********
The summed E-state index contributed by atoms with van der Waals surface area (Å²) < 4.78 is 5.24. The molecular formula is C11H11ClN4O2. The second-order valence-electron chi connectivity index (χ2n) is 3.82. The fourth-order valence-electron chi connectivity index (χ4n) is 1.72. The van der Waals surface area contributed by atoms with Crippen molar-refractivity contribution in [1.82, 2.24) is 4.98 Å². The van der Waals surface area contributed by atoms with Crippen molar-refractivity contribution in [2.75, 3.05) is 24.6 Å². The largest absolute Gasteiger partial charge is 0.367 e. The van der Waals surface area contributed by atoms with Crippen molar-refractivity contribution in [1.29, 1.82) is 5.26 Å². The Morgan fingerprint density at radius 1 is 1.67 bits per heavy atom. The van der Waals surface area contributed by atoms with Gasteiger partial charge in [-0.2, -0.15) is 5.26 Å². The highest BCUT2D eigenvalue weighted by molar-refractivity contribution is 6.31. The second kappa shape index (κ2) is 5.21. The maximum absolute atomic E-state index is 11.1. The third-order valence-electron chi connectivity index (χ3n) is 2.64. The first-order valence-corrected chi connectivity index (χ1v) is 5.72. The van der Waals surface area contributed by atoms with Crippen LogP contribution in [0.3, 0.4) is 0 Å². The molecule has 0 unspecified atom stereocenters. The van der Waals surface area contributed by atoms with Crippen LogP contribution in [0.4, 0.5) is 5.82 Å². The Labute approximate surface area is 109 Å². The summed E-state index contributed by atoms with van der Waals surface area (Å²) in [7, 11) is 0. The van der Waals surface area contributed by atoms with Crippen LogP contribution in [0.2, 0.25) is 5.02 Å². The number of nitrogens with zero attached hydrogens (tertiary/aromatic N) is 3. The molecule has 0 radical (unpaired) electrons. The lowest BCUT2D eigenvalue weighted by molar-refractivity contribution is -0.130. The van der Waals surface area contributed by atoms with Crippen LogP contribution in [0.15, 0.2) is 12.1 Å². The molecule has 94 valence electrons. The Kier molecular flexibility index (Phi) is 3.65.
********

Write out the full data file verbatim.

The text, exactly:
The summed E-state index contributed by atoms with van der Waals surface area (Å²) < 4.78 is 5.24. The molecular formula is C11H11ClN4O2. The second-order valence-electron chi connectivity index (χ2n) is 3.82. The fourth-order valence-electron chi connectivity index (χ4n) is 1.72. The van der Waals surface area contributed by atoms with Crippen molar-refractivity contribution in [1.82, 2.24) is 4.98 Å². The van der Waals surface area contributed by atoms with Crippen molar-refractivity contribution in [2.75, 3.05) is 24.6 Å². The largest absolute Gasteiger partial charge is 0.367 e. The van der Waals surface area contributed by atoms with Crippen molar-refractivity contribution in [1.29, 1.82) is 5.26 Å². The Morgan fingerprint density at radius 1 is 1.67 bits per heavy atom. The van der Waals surface area contributed by atoms with Gasteiger partial charge in [-0.2, -0.15) is 5.26 Å². The highest BCUT2D eigenvalue weighted by molar-refractivity contribution is 6.31. The second kappa shape index (κ2) is 5.21. The maximum absolute atomic E-state index is 11.1. The third-order valence-electron chi connectivity index (χ3n) is 2.64. The first-order valence-corrected chi connectivity index (χ1v) is 5.72. The van der Waals surface area contributed by atoms with Crippen LogP contribution in [0.3, 0.4) is 0 Å². The molecule has 0 unspecified atom stereocenters. The van der Waals surface area contributed by atoms with Crippen LogP contribution in [0.4, 0.5) is 5.82 Å². The Labute approximate surface area is 109 Å². The summed E-state index contributed by atoms with van der Waals surface area (Å²) in [7, 11) is 0. The van der Waals surface area contributed by atoms with Crippen LogP contribution in [0.2, 0.25) is 5.02 Å². The number of nitrogens with zero attached hydrogens (tertiary/aromatic N) is 3. The molecule has 0 radical (unpaired) electrons. The lowest BCUT2D eigenvalue weighted by molar-refractivity contribution is -0.130. The van der Waals surface area contributed by atoms with Crippen LogP contribution in [0.15, 0.2) is 12.1 Å². The molecule has 94 valence electrons. The Kier molecular flexibility index (Phi) is 3.65.